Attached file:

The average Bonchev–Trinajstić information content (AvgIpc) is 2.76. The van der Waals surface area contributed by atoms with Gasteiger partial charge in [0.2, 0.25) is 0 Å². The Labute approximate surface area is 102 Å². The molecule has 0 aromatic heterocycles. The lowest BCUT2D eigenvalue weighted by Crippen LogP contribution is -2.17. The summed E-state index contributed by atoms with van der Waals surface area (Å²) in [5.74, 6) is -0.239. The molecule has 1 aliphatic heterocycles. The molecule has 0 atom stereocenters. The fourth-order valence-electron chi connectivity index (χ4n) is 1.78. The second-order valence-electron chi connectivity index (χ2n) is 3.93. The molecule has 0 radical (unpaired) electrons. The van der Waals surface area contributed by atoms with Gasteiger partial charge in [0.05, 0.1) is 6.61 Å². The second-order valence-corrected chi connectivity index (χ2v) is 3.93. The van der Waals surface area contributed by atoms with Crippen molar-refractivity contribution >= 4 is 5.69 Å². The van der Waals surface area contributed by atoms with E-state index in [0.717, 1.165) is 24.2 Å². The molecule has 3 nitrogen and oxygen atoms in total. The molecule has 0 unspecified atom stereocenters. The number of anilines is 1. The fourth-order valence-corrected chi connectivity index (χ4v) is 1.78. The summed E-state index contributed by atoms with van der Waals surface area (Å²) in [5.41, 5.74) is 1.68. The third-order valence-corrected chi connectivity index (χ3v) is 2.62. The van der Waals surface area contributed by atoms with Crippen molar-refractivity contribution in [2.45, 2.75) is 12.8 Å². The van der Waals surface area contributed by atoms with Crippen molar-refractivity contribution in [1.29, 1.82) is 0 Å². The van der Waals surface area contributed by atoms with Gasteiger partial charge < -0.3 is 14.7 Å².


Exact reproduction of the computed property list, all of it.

The average Bonchev–Trinajstić information content (AvgIpc) is 2.76. The van der Waals surface area contributed by atoms with Gasteiger partial charge in [0.2, 0.25) is 0 Å². The Labute approximate surface area is 102 Å². The molecule has 0 aromatic heterocycles. The lowest BCUT2D eigenvalue weighted by Crippen LogP contribution is -2.17. The summed E-state index contributed by atoms with van der Waals surface area (Å²) in [5.74, 6) is -0.239. The molecule has 1 aliphatic heterocycles. The molecule has 0 atom stereocenters. The fourth-order valence-electron chi connectivity index (χ4n) is 1.78. The second-order valence-electron chi connectivity index (χ2n) is 3.93. The molecule has 0 radical (unpaired) electrons. The van der Waals surface area contributed by atoms with Gasteiger partial charge in [0.05, 0.1) is 6.61 Å². The second-order valence-corrected chi connectivity index (χ2v) is 3.93. The van der Waals surface area contributed by atoms with Crippen molar-refractivity contribution >= 4 is 5.69 Å². The van der Waals surface area contributed by atoms with E-state index in [0.717, 1.165) is 24.2 Å². The molecule has 3 nitrogen and oxygen atoms in total. The molecule has 0 unspecified atom stereocenters. The number of anilines is 1. The fourth-order valence-corrected chi connectivity index (χ4v) is 1.78. The summed E-state index contributed by atoms with van der Waals surface area (Å²) in [5.41, 5.74) is 1.68. The third-order valence-corrected chi connectivity index (χ3v) is 2.62. The van der Waals surface area contributed by atoms with Crippen molar-refractivity contribution in [2.45, 2.75) is 12.8 Å². The van der Waals surface area contributed by atoms with Crippen molar-refractivity contribution in [1.29, 1.82) is 0 Å². The van der Waals surface area contributed by atoms with Gasteiger partial charge < -0.3 is 14.7 Å².